* The bill does require each speed camera program to report a set of trivial facts to the state each year, something the sponsors will no doubt attempt to pass off as an "audit". However the bill rightly does not use the word "audit" to describe this, and it is not an audit at all. An agency cannot audit themselves. It does nothing to search for errors the way the Baltimore City audit which uncovered errors, and does not actually look at things like calibration records, daily setup logs, or compliance with other aspects of state law. The way it is worded appears to be designed to avoid uncovering either errors or calibration problems. It appears to be designed to present a favorable picture of each program, since the only "errors" it would report are those the local governments WANT to admit to, and many classes of errors such as those uncovered in court, without making it possible for any outside party to check their facts.
We have tried to reach out to the sponsors of HB929 to get them to understand the problems we have with this bill. You can read our proposed amendments and read about the other bills we have supported to decide for yourself whether we trying to be reasonable and constructive. We think we have been. The sponsors of HB929 know what the problems are already, and we believe they are simply refusing to fix them because they are afraid some speed camera programs might become marginally less profitable as a result. This bill is not about reforming.... it is about obstructing reform.
The thing that the authors of HB 929 do not "get" is that the single biggest problem with Maryland's speed camera law right now is that every single motorist in the state is at the mercy of every one of the 40 local speed camera programs. Even if a motorist were to conclude that some local governments are completely trustworthy, they are still left having to similarly trust Morningside and Forest Heights and Baltimore and every other county or municipality to also be both fully competent and free of corruption.... even if history does not support such a leap of faith.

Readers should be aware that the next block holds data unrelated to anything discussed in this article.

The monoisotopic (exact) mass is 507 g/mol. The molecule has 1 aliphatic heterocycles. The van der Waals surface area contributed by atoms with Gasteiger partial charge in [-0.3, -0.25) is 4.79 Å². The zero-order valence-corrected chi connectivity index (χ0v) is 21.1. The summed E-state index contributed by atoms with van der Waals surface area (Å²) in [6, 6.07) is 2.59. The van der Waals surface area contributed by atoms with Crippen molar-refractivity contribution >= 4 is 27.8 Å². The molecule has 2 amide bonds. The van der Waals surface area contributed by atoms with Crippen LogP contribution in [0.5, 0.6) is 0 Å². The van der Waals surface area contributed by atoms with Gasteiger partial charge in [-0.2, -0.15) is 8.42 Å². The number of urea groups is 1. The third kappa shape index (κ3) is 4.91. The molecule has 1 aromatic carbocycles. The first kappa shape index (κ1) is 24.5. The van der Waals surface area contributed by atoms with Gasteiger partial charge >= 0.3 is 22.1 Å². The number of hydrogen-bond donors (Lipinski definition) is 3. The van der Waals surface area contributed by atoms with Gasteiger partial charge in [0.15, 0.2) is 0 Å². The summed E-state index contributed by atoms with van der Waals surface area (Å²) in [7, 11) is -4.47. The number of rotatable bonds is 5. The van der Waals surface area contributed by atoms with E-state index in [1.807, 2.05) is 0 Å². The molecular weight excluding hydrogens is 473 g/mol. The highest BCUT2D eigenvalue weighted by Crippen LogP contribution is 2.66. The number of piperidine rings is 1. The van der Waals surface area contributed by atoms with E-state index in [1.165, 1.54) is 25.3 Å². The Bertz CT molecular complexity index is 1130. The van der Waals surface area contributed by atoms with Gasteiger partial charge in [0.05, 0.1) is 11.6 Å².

That lack of outside oversight and outside recourse is the core reason there have been so many broken promises. Yet HB 929's primary sponsor (Delegate Malone) has OPENLY STATED that he is just fine with that and that he thinks if there is a problem with a municipal speed camera program it is up to the municipality, and that people should not bring their complaints to the state legislature. How can you count on someone to reform a system when that person doesn't think there is anything wrong with it? That is why this bill doesn't "fix" anything. Apparently 70,000 false accusations -- amounting to an "industrial scale" miscarriage of justice -- requires nothing more than "changing public perception" in response.
So Malone and his co-sponsors refuse to consider any real fixes, ignore all the real problems, and would rather "pain't it, polish it, make it shine" without changing what the law really is... and assume the voters are too stupid or uninformed to realize it. The bottom line is they can shine this all they want, but it's still a piece of $#|+.